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ProduceIQ: Rain from Hurricane Ida to disrupt supply chain

Hurricane Ida, a Category 4 storm, blasted into the Southeastern U.S. yesterday.

Rain from Ida will continue beyond New Orleans to drench growing regions throughout the Midwest and perhaps reach as far as New England through this week.

A storm of this magnitude will inevitably disrupt supply chains in the Southeast as local governments assess damage and work to restore power and normalcy.

This graphic is created by the NWS/NCEP Weather Prediction Center (WPC) and shows rainfall potential for the United States when a tropical cyclone threatens land. The graphic is displayed as a Quantitative Precipitation Forecast (QPF), which shows rainfall totals for a specified time period, based on forecaster discretion. 

ProduceIQ Index: $1.08/pound, +13.7 percent over prior week
Week #34, ending August 27th

Blue Book has teamed with ProduceIQ BB #:368175 to bring the ProduceIQ Index to its readers. The index provides a produce industry price benchmark using 40 top commodities to provide data for decision making.

Rain from a tropical storm is, for the second week in a row, exposing tomatoes in the East to potential flooding. Despite challenging supply conditions, markets are not over-reacting because demand is relatively light during late summer.

Romas, or plum-type tomatoes are leading the way with a +24 percent increase to $12/case. Markets are expected to rise further as Eastern quality and quantity declines.

Tomatoes have potential to move higher despite soft demand.

Overall markets as measured by the ProduceIQ index are at a ten-year high for week #34. The index rose +14 percent over the previous week. Categories impacted by recent storms in Mexico and the Northeast lead price increases.

Mexican grown Hass Avocados are ratcheting up the heat, trailing slightly behind record year 2017. However, not all avocado varietals are seeing such dramatic increases.

Hass Avocados are expensive. So expensive, savvy foodservice operators are beginning to substitute with green-skin Avocados. Green-skin Avocados, also known as the Florida, Dominican or Tropical avocados are the large variety most commonly grown in Florida and the Dominican Republic. The green-skin type comprise only 3 percent of avocado imports.

Like the fated ugly duckling in Hans Christian Anderson’s fairytale, the Green-skin Avocado seems destined for life as an outsider.

Americans’ palette, notoriously picky, is keen on its creamier (the healthy fats) cousin, the Hass Avocado. Even as Hass Avocado prices continue to soar to record highs, the comparable Green-skin Avocado is put aside, left to be snuck into restaurant salads and sandwiches by frugal chefs.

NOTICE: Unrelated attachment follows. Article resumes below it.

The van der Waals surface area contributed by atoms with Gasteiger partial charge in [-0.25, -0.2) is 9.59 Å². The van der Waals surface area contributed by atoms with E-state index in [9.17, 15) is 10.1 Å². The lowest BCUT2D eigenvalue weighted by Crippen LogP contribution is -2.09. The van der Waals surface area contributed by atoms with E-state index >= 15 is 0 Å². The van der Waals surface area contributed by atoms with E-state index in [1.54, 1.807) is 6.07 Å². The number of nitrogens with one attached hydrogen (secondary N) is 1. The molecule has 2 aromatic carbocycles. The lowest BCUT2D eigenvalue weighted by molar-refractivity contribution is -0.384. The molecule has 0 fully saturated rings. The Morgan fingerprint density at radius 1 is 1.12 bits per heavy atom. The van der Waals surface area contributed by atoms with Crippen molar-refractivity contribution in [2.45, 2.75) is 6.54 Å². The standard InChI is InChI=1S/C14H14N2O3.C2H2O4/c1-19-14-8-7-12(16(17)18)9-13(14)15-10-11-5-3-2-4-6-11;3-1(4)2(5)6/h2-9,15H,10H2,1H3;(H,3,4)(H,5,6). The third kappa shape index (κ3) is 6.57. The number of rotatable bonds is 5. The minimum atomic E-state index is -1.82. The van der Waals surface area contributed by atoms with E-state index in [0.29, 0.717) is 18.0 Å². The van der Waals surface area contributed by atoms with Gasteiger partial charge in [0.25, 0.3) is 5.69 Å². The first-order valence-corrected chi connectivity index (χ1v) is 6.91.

Hass avocados have a wide-ranging price history, from $20 to $85 / case.

Greenskin (Florida) avocados, lacking the “must have” demand, range from $5 to $20 / case.

Asparagus is up +28 percent over the previous week. A combination of increasing demand, brought on by Labor Day, and a supply shortage is lifting asparagus prices off the floor. Production in Central Mexico is winding down and the industry is now forced to rely on quality, yet slim supply out of Baja and Peru.

Driven by low Eastern and Western supply, squash prices near record highs. Rain is thwarting harvest in the East. In the West, supply is waning as growing regions transition. Relief can be expected sometime in early September as Western growers ramp up production.

After a hot summer, strawberry prices near their peak. Week #34 prices have only been surpassed once in the last ten years. With Salinas/Watsonville winding down production, and Santa Maria just beginning, it may be a couple more weeks until markets get some relief.

Please visit our online marketplace here and enjoy free access to our market tools which created the graphs above.

ProduceIQ Index

The ProduceIQ Index is the fresh produce industry’s only shipping point price index. It represents the industry-wide price per pound at the location of packing for domestic produce, and at the port of U.S. entry for imported produce.

ProduceIQ uses 40 top commodities to represent the industry. The Index weights each commodity dynamically, by season, as a function of the weekly 5-year rolling average Sales. Sales are calculated using the USDA’s Agricultural Marketing Service for movement and price data. The Index serves as a fair benchmark for industry price performance.

Mark Campbell was introduced to the fresh produce industry as a lender for Farm Credit. After earning his MBA from Columbia Business School, he spent seven years as CFO for J&J Family of Farms and later served as CFO advisor to several produce growers, shippers and distributors. In this role, Mark saw the impediments that prevent produce growers and buyers to trade with greater access and efficiency. This led him to cofound ProduceIQ.